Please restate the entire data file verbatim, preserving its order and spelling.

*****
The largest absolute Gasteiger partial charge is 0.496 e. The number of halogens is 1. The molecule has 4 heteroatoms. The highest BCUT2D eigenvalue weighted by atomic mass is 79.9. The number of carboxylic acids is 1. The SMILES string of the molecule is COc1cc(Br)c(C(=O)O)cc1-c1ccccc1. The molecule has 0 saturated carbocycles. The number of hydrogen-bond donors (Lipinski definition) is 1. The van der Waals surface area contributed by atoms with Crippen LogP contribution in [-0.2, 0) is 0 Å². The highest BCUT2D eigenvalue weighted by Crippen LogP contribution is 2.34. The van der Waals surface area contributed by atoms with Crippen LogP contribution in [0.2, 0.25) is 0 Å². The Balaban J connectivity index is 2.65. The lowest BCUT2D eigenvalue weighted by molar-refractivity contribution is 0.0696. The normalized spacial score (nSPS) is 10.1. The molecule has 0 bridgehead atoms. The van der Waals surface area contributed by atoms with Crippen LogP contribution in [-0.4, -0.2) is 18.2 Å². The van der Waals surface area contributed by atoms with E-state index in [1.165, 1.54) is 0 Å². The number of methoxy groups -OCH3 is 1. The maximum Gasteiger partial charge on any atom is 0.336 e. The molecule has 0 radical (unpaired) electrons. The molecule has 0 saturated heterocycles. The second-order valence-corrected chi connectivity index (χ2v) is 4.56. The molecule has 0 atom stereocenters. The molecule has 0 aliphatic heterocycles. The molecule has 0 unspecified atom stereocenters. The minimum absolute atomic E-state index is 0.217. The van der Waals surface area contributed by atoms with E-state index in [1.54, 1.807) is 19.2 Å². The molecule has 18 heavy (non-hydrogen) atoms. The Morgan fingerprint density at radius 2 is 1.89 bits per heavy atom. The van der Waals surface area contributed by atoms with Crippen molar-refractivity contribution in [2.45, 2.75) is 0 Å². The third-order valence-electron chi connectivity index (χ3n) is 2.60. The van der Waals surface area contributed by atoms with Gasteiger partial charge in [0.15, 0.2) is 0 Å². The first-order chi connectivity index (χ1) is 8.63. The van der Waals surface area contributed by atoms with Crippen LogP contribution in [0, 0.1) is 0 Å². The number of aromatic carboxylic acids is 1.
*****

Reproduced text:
The largest absolute Gasteiger partial charge is 0.496 e. The number of halogens is 1. The molecule has 4 heteroatoms. The highest BCUT2D eigenvalue weighted by atomic mass is 79.9. The number of carboxylic acids is 1. The SMILES string of the molecule is COc1cc(Br)c(C(=O)O)cc1-c1ccccc1. The molecule has 0 saturated carbocycles. The number of hydrogen-bond donors (Lipinski definition) is 1. The van der Waals surface area contributed by atoms with Crippen LogP contribution in [-0.2, 0) is 0 Å². The highest BCUT2D eigenvalue weighted by Crippen LogP contribution is 2.34. The van der Waals surface area contributed by atoms with Crippen LogP contribution in [0.2, 0.25) is 0 Å². The Balaban J connectivity index is 2.65. The lowest BCUT2D eigenvalue weighted by molar-refractivity contribution is 0.0696. The normalized spacial score (nSPS) is 10.1. The molecule has 0 bridgehead atoms. The van der Waals surface area contributed by atoms with Crippen LogP contribution in [-0.4, -0.2) is 18.2 Å². The van der Waals surface area contributed by atoms with E-state index in [1.165, 1.54) is 0 Å². The number of methoxy groups -OCH3 is 1. The maximum Gasteiger partial charge on any atom is 0.336 e. The molecule has 0 radical (unpaired) electrons. The molecule has 0 saturated heterocycles. The second-order valence-corrected chi connectivity index (χ2v) is 4.56. The molecule has 0 atom stereocenters. The molecule has 0 aliphatic heterocycles. The molecule has 0 unspecified atom stereocenters. The minimum absolute atomic E-state index is 0.217. The van der Waals surface area contributed by atoms with E-state index in [1.54, 1.807) is 19.2 Å². The molecule has 18 heavy (non-hydrogen) atoms. The Morgan fingerprint density at radius 2 is 1.89 bits per heavy atom. The van der Waals surface area contributed by atoms with Crippen molar-refractivity contribution in [2.45, 2.75) is 0 Å². The third-order valence-electron chi connectivity index (χ3n) is 2.60. The van der Waals surface area contributed by atoms with Gasteiger partial charge in [0.15, 0.2) is 0 Å². The first-order chi connectivity index (χ1) is 8.63. The van der Waals surface area contributed by atoms with Crippen LogP contribution in [0, 0.1) is 0 Å². The number of aromatic carboxylic acids is 1.